Astronomers using the Atacama Large Millimeter/sub-millimeter Array (ALMA) have imaged the episodic outflow of a young protostar known as CARMA-7. The twin jets — each nearly 1.5 trillion kilometers long — have distinct gaps, revealing that the star is growing by fits and starts. (Image courtesy of B. Saxton, NRAO/AUI/NSF; A Plunkett et al.; ALMA, NRAO/ESO/NAOJ)
Growing pains in a cluster of protostars
By Jim Shelton
A new study has found a cluster of young stars that develop in distinct, episodic spurts.
It is the first time astronomers have seen such a growth pattern within a star cluster — a chaotic, turbulent environment that is common for star formation. Previous observations have focused on stars forming in more isolated regions of space.
In a study published this week in the journal Nature, astronomers described the cosmic convulsions within Serpens South, a star cluster 1,400 light years from Earth. The researchers focused in particular on a protostar called CARMA-7.
The researchers recorded 22 “episodes” in which CARMA-7 experienced the gravitational push-pull that characterizes star formation. As protostars ingest raw material, they have counter-balancing emissions of material they don’t need. Such “outflow” is important to researchers because it can be measured more easily, unlike the hard-to-detect incoming matter.
“Outflows are very common in astrophysics,” said co-author Héctor Arce, an astronomy professor whose research group focuses on outflow dynamics. “They are good indicators of protostars, evolved stars, and even supermassive black holes. They tell us that there is a central, massive object in the outflow origin, with a surrounding accretion disc.”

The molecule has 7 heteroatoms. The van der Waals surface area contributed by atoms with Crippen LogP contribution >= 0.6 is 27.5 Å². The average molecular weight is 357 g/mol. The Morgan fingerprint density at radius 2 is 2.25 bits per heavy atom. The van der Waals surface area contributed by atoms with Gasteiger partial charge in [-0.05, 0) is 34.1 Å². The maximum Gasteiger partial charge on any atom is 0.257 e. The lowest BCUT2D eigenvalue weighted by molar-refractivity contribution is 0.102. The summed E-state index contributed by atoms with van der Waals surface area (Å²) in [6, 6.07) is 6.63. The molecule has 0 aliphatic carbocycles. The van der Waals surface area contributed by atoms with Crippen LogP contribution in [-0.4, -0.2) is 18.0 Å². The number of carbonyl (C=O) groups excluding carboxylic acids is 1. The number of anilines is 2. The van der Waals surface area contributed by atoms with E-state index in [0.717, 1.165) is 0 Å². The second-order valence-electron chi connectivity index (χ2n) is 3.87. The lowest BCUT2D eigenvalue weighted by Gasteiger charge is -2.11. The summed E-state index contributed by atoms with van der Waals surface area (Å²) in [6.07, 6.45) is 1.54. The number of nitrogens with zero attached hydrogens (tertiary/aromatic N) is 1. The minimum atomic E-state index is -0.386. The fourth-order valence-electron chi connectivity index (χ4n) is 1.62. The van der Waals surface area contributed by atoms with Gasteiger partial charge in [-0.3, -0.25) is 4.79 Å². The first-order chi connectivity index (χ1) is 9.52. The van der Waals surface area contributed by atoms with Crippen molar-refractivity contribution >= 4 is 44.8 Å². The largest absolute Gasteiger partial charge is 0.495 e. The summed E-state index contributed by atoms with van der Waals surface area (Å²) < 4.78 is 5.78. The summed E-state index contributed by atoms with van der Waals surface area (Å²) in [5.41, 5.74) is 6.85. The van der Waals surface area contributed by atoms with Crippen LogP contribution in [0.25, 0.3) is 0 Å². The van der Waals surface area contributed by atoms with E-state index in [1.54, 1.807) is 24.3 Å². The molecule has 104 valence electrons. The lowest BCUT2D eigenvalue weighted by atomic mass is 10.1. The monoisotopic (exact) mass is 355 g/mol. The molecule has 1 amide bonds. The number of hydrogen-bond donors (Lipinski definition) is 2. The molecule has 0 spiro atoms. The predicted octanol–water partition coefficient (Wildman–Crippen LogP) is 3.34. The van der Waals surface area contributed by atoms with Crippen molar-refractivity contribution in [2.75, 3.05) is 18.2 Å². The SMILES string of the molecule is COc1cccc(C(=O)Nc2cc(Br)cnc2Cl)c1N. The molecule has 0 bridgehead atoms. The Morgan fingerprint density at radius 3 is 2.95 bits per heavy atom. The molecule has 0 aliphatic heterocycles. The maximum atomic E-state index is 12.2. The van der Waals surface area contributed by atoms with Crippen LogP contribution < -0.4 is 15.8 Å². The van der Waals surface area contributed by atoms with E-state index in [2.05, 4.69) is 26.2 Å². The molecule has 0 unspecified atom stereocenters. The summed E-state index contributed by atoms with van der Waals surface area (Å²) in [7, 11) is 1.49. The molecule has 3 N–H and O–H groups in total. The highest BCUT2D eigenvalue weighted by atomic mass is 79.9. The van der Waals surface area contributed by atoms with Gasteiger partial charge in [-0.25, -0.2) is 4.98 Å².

The first author of the paper is Adele Plunkett, a graduate student now working with the European Southern Observatory (ESO) in Santiago, Chile. Plunkett and her colleagues used data from the Atacama Large Millimeter/sub-millimeter Array (ALMA) in Chile to conduct the research.
“This is the beginning of being able to understand cluster regions,” Plunkett said. “In the past, we only saw cumulative outflows. To be able to observe individual outflows, with distinct ejection events, was exciting — and something we could only do with ALMA.”
Plunkett said the technology allows researchers to determine details about the star formation process, such as how often material is accreted or ejected, on time scales of a few hundred years. Further observation promises an even greater level of detail about protostars in their most common environment, said the researchers.
“This result shows that when young stars grow they do so episodically, in little growth spurts, rather than steadily,” said co-author Pieter van Dokkum, the Sol Goldman Professor of Astronomy . “They’ve learned to chew their food before they swallow.”
The other co-authors of the paper are Diego Mardones of the Universidad de Chile, Michael Dunham of the Harvard-Smithsonian Center for Astrophysics, Manuel Fernández-López of Instituto Argentino de Radioastronomía, and José Gallardo and Stuartt Corder of the Joint ALMA Observatory.